Anthony Van Dyck will bid to become the nineteenth horse in history to do the iconic English/Irish Derby, three years after it was last completed by Dermot Weld's Harzand in 2016.
Eighteen winners to-date, it appears the quick-fire brace was most common in and around the 1970's and 80's, with only five horses winning both contests in the 21st century.
The first horse to win both was the Fred McCabe-trained Orby in 1907, but then there was a big gap until Santa Claus repeated the feat in 1964 for Mick Rogers.
They were followed by triple crown winner Nijinsky in 1970, Grundy five years later in 1975, and The Minstrel in 1977.
Shirley Heights was the first of the three in the next four years to do the double in 1978, before Troy (1979), and the legendary Shergar (1981) added themselves to the record books soon after.
Shahrastani (1986), Kahyasi (1988), Generous (1991) and Commander in Chief (1993) all did the Epsom-Curragh Derby in the months of June and July, before the great Sinndar won both in the year 2000, and went onto become the only horse to win the Arc later in the season.
Aidan O'Brien is responsible for four of the last five dual winners, with Galileo taking control in 2001, and High Chaparral soon joining him a year later in 2002.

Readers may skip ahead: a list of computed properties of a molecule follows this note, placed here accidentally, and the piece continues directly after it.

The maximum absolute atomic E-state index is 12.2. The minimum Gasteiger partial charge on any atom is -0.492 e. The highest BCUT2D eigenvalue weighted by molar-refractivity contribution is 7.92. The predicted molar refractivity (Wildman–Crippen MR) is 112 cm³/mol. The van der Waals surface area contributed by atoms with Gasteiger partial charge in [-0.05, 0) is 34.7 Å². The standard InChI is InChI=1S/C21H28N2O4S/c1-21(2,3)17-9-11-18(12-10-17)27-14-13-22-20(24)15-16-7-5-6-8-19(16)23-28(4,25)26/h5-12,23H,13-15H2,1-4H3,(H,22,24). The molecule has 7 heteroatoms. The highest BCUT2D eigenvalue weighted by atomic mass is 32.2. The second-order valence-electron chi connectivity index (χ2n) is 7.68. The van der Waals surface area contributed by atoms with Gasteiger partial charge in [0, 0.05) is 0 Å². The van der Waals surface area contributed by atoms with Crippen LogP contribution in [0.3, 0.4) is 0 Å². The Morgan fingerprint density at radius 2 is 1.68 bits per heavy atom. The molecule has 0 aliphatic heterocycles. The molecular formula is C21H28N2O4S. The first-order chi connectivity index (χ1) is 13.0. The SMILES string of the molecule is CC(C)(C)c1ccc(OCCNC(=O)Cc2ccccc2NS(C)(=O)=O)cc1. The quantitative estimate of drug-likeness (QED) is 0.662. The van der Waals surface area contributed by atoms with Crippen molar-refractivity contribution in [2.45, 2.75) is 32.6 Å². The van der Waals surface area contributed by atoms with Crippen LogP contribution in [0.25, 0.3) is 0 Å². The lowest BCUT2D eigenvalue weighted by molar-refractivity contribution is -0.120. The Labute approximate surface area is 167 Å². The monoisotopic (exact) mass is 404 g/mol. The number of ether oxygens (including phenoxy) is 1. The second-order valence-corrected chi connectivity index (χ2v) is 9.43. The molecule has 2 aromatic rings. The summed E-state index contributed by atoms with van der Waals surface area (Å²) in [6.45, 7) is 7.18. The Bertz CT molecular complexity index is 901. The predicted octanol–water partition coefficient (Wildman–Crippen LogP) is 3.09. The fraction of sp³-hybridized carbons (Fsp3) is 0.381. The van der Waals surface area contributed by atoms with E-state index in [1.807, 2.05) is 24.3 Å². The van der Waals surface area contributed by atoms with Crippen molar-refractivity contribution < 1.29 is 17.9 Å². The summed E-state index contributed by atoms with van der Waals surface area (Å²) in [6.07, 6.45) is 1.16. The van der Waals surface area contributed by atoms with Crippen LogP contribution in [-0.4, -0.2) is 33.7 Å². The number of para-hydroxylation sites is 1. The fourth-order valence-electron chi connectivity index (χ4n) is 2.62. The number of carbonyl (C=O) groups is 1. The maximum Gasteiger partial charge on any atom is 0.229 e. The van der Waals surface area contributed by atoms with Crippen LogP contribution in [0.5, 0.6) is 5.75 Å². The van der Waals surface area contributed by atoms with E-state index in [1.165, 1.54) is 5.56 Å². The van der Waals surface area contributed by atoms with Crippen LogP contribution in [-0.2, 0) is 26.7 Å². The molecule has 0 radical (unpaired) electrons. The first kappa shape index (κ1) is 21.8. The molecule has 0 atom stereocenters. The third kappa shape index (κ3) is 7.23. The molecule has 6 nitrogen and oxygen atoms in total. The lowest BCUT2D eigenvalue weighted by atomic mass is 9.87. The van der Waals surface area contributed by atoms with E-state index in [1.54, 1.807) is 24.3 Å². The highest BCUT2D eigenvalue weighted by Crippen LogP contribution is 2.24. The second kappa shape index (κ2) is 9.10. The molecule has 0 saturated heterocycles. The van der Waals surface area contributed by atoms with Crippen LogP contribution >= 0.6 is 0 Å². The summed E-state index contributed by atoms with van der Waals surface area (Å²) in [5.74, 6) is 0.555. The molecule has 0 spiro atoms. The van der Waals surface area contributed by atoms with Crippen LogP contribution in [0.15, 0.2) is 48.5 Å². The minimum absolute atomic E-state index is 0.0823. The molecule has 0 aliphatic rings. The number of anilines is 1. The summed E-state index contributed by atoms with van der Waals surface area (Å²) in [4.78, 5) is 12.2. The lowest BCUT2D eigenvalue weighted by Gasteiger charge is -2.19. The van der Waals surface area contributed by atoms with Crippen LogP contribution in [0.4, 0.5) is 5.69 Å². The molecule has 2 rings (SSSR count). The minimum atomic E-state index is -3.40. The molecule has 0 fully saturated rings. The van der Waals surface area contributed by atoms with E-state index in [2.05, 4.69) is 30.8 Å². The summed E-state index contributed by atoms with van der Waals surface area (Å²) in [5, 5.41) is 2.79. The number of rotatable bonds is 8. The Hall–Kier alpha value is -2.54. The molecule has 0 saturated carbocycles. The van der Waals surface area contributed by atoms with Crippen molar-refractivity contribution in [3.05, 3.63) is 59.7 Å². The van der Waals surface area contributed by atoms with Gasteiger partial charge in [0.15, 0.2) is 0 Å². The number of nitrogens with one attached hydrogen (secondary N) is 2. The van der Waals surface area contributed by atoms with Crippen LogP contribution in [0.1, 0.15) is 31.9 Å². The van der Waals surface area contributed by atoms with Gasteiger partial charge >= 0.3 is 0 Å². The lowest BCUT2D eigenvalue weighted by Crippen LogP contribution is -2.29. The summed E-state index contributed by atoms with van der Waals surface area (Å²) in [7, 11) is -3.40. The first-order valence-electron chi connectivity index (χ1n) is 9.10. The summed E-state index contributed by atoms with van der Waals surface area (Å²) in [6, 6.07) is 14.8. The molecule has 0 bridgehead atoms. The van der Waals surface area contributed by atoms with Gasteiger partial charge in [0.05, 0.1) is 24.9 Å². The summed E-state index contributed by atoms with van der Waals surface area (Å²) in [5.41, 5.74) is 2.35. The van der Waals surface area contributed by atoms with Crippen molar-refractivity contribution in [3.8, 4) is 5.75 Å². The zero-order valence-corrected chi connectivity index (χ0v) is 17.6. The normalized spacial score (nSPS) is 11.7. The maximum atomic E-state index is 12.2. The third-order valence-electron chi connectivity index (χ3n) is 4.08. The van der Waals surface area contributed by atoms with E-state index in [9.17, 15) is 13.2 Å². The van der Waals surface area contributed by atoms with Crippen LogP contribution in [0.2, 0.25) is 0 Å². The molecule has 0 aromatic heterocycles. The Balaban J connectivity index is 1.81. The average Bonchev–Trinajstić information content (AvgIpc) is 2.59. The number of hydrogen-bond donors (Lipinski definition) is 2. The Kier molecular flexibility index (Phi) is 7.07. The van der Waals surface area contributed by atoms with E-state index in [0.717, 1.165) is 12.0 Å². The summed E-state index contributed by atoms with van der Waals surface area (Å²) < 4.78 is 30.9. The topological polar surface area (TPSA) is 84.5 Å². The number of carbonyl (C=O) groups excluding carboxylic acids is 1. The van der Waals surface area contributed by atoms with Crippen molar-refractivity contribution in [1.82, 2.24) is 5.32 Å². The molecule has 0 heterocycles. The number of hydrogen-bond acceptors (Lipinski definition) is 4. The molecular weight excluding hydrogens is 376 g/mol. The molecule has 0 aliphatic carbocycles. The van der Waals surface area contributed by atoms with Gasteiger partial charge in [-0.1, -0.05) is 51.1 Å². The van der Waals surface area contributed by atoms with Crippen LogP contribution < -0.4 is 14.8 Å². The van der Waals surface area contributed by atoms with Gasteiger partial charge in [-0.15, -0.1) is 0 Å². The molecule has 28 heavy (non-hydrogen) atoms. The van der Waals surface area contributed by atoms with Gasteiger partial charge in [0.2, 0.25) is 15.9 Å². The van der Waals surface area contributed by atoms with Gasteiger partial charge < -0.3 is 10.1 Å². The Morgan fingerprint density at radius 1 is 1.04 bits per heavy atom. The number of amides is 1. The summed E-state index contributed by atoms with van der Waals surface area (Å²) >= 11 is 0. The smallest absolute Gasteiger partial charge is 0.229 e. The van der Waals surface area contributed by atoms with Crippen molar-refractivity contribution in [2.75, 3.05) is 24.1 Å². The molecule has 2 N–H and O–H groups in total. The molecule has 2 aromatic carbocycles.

Aidan's son Joseph guided both Camelot (2012) and Australia (2014) to victory in both classics - both horses now prominent sires in horse racing.
As mentioned Harzand was the most recent horse to do the double two years after Australia, and the door is open for Anthony Van Dyck to join this elite list.
After his close finish at Epsom, he will face similar rivals in the second Irish Classic for colts.
Madhmoon and stablemate Broome - narrow second's and third's on the Downs, remain in tact in the 47-runner field; which is due to reduce when the final declarations are made.
Sir Dragonet is the one notable absentee, with both Epsom third Japan and sixth Circus Maximus boosting the form with separate victories at Royal Ascot last week and are unlikely to make the trip.
Last year, it was impossible for the double to be recorded with Masar injured following his Epsom assignment; but he was heading to the Eclipse at Sandown instead, leaving Latrobe to land the spoils for Joseph O'Brien as a trainer.
In 2017, Wings Of Eagles was a 40/1 winner in Surrey for Padraig Beggy, so Ryan Moore jumped on at the Curragh hoping to land the double but it was stablemate Capri that took Classic honours.
Anthony Van Dyck is currently 6/4 to win the race, closely attended by Madhmoon and Broome at 3/1 to reverse the form.
The Dubai Duty Free Irish Derby will take place this Saturday (29th) afternoon at the Curragh, Ireland.